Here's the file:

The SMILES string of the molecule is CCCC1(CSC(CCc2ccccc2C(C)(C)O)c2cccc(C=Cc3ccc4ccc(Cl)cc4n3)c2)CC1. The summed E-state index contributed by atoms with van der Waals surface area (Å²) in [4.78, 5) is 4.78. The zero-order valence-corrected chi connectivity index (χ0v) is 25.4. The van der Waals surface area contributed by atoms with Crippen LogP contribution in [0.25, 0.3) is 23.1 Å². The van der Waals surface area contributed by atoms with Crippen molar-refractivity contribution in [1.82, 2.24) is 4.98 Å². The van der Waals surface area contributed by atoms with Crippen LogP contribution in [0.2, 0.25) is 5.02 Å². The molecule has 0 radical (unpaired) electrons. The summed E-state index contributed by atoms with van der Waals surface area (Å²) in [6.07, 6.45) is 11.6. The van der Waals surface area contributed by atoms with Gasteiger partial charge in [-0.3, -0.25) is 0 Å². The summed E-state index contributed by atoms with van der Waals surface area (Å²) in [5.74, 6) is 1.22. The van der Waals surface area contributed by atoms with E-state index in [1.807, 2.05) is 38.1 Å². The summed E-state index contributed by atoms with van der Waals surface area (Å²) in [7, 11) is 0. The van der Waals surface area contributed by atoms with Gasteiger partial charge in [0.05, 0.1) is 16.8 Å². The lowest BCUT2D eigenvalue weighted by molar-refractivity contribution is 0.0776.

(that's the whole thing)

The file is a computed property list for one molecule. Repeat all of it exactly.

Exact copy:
The SMILES string of the molecule is CCCC1(CSC(CCc2ccccc2C(C)(C)O)c2cccc(C=Cc3ccc4ccc(Cl)cc4n3)c2)CC1. The summed E-state index contributed by atoms with van der Waals surface area (Å²) in [4.78, 5) is 4.78. The zero-order valence-corrected chi connectivity index (χ0v) is 25.4. The van der Waals surface area contributed by atoms with Crippen LogP contribution in [0.25, 0.3) is 23.1 Å². The van der Waals surface area contributed by atoms with Crippen molar-refractivity contribution in [1.82, 2.24) is 4.98 Å². The van der Waals surface area contributed by atoms with Crippen LogP contribution in [0.2, 0.25) is 5.02 Å². The molecule has 0 radical (unpaired) electrons. The summed E-state index contributed by atoms with van der Waals surface area (Å²) in [6.07, 6.45) is 11.6. The van der Waals surface area contributed by atoms with Gasteiger partial charge in [-0.3, -0.25) is 0 Å². The summed E-state index contributed by atoms with van der Waals surface area (Å²) in [5.74, 6) is 1.22. The van der Waals surface area contributed by atoms with E-state index in [1.807, 2.05) is 38.1 Å². The summed E-state index contributed by atoms with van der Waals surface area (Å²) in [7, 11) is 0. The van der Waals surface area contributed by atoms with Gasteiger partial charge in [0.05, 0.1) is 16.8 Å². The lowest BCUT2D eigenvalue weighted by molar-refractivity contribution is 0.0776.